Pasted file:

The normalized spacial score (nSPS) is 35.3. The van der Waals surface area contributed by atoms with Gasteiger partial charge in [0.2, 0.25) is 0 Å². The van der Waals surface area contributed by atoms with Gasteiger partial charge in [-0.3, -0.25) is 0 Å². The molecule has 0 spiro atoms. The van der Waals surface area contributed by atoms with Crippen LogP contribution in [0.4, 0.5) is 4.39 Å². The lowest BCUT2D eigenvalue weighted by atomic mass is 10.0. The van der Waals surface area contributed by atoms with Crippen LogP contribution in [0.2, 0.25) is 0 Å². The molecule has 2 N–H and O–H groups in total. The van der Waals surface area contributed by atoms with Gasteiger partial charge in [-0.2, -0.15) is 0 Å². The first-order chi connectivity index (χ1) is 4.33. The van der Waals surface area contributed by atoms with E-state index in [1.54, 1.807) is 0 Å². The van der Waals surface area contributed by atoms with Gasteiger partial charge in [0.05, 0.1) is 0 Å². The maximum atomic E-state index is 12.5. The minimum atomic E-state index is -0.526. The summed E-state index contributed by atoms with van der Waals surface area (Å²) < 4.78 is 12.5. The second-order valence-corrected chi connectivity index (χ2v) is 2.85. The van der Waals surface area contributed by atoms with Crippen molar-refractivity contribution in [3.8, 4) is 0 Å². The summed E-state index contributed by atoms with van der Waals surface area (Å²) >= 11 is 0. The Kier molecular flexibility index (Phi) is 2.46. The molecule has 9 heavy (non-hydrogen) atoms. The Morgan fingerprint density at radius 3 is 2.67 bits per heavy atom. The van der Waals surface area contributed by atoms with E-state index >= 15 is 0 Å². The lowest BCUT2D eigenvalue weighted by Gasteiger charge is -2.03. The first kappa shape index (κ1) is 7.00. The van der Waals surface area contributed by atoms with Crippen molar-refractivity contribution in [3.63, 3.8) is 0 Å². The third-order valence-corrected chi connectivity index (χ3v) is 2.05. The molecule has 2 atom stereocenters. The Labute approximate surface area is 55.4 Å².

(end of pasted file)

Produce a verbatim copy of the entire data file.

The normalized spacial score (nSPS) is 35.3. The van der Waals surface area contributed by atoms with Gasteiger partial charge in [0.2, 0.25) is 0 Å². The van der Waals surface area contributed by atoms with Gasteiger partial charge in [-0.3, -0.25) is 0 Å². The molecule has 0 spiro atoms. The van der Waals surface area contributed by atoms with Crippen LogP contribution in [0.4, 0.5) is 4.39 Å². The lowest BCUT2D eigenvalue weighted by atomic mass is 10.0. The van der Waals surface area contributed by atoms with Crippen LogP contribution in [0.2, 0.25) is 0 Å². The molecule has 2 N–H and O–H groups in total. The van der Waals surface area contributed by atoms with Gasteiger partial charge in [-0.2, -0.15) is 0 Å². The first-order chi connectivity index (χ1) is 4.33. The van der Waals surface area contributed by atoms with E-state index in [1.54, 1.807) is 0 Å². The van der Waals surface area contributed by atoms with Gasteiger partial charge in [0.05, 0.1) is 0 Å². The maximum atomic E-state index is 12.5. The minimum atomic E-state index is -0.526. The summed E-state index contributed by atoms with van der Waals surface area (Å²) < 4.78 is 12.5. The second-order valence-corrected chi connectivity index (χ2v) is 2.85. The van der Waals surface area contributed by atoms with Crippen molar-refractivity contribution in [3.8, 4) is 0 Å². The summed E-state index contributed by atoms with van der Waals surface area (Å²) >= 11 is 0. The Kier molecular flexibility index (Phi) is 2.46. The molecule has 9 heavy (non-hydrogen) atoms. The Morgan fingerprint density at radius 3 is 2.67 bits per heavy atom. The van der Waals surface area contributed by atoms with E-state index >= 15 is 0 Å². The lowest BCUT2D eigenvalue weighted by Gasteiger charge is -2.03. The first kappa shape index (κ1) is 7.00. The van der Waals surface area contributed by atoms with Crippen molar-refractivity contribution in [3.63, 3.8) is 0 Å². The third-order valence-corrected chi connectivity index (χ3v) is 2.05. The molecule has 2 atom stereocenters. The Labute approximate surface area is 55.4 Å².